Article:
Brian Matusz, Orioles' Top Pick in 2008 Draft, Poised to Make Major League Debut

After spending less than a season pitching in the minors, Brian Matusz, the Orioles' top pick in 2008 draft, will likely start against Detroit.
After spending less than a season pitching in the minors, Brian Matusz, the Orioles' top pick in 2008 draft, will likely start against Detroit. (By Dilip Vishwanat -- Getty Images)

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By Lacy Lusk
Washington Post Staff Writer
Tuesday, August 4, 2009

Even in the midst of what likely will be a 12th straight losing season, the Baltimore Orioles have shown positive signs. One of their potential building blocks, 22-year-old left-hander Brian Matusz, is expected to make his major league debut Tuesday night in Detroit despite the organization's attempts to avoid rushing him in his first professional season.

In 11 starts at Class A Frederick and eight starts -- all wins until he threw just one scoreless inning in a cameo Saturday evening -- at Class AA Bowie, the fourth overall pick from the 2008 draft has located his fastball better than ever. That has made him all the more deadly with his above-average curveball, slider and change-up, and his deceptive delivery. By essentially throwing a side session's worth of pitches at New Britain last time out, the way has been cleared for Matusz (pronounced MAT-iss) to take the place of injured Brad Bergesen in the Orioles' rotation.

David Stockstill, the Orioles' director of player development, said the franchise had not planned to send Matusz through the system so quickly, but that the pitcher's success demanded attention.

"You never say never" on him making the majors this season, Stockstill said Sunday. "We knew from his scouting reports as an amateur that he was very advanced. We wanted him to get all the fundamentals and groundwork he could at Frederick and Bowie, and he forced himself into consideration for the big leagues."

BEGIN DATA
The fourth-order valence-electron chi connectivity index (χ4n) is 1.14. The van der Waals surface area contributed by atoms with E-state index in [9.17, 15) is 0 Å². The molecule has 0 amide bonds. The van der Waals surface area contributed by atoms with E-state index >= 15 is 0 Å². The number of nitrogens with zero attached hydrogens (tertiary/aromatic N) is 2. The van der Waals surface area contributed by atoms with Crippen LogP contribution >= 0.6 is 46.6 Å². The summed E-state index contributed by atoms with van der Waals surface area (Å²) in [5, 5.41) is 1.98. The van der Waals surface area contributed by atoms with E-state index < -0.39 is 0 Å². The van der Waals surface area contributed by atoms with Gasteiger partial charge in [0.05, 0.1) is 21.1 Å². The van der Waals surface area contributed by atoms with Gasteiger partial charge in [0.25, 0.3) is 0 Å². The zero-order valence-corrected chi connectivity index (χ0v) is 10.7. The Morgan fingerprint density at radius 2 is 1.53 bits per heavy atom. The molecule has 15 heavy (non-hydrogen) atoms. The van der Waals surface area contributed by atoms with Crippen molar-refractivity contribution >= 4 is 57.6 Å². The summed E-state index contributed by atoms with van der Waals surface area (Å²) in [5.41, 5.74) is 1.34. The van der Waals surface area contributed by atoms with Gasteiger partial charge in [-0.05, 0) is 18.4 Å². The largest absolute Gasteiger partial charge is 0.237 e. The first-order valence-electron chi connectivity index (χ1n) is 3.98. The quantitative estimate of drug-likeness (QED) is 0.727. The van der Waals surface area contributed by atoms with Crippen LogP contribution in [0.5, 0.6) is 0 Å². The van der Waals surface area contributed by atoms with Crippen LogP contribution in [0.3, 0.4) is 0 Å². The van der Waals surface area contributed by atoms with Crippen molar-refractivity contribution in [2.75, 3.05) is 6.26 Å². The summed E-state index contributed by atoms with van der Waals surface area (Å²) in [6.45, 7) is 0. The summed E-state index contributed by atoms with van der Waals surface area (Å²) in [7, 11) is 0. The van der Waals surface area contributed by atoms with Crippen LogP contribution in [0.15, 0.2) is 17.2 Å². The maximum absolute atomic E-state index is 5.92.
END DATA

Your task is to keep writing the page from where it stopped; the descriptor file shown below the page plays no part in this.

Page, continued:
Though the Orioles have not announced that Matusz will start against the Tigers, Stockstill said, "The facts are he pitched one inning and was taken out, and he's perfectly healthy."

After Bergesen, who has a bruised left leg after being hit by a line drive Thursday, went on the 15-day disabled list, Andy MacPhail, the Orioles' president of baseball operations, said the team "canvassed everybody" on whether it was time to call up Matusz for his major league debut. Whatever happens in the season's final two months, Matusz said last week that Orioles fans should expect a turnaround -- perhaps as soon as 2010.

"I think next year can be a very good year, and I think it's going to be the start of it," Matusz said at Prince George's Stadium in Bowie a day after pitching seven shutout innings against the Connecticut Defenders in what may have been his final full Class AA start. "It's going to be fun."

Matusz, out of the University of San Diego, had a 1.55 ERA in 46 1/3 innings in the Eastern League with 46 strikeouts and 11 walks. In all but one of his Class AA starts, he has allowed one earned run or less. The Carolina League had a bit more success against him, as he went 4-2 with a 2.16 ERA in 66 2/3 innings.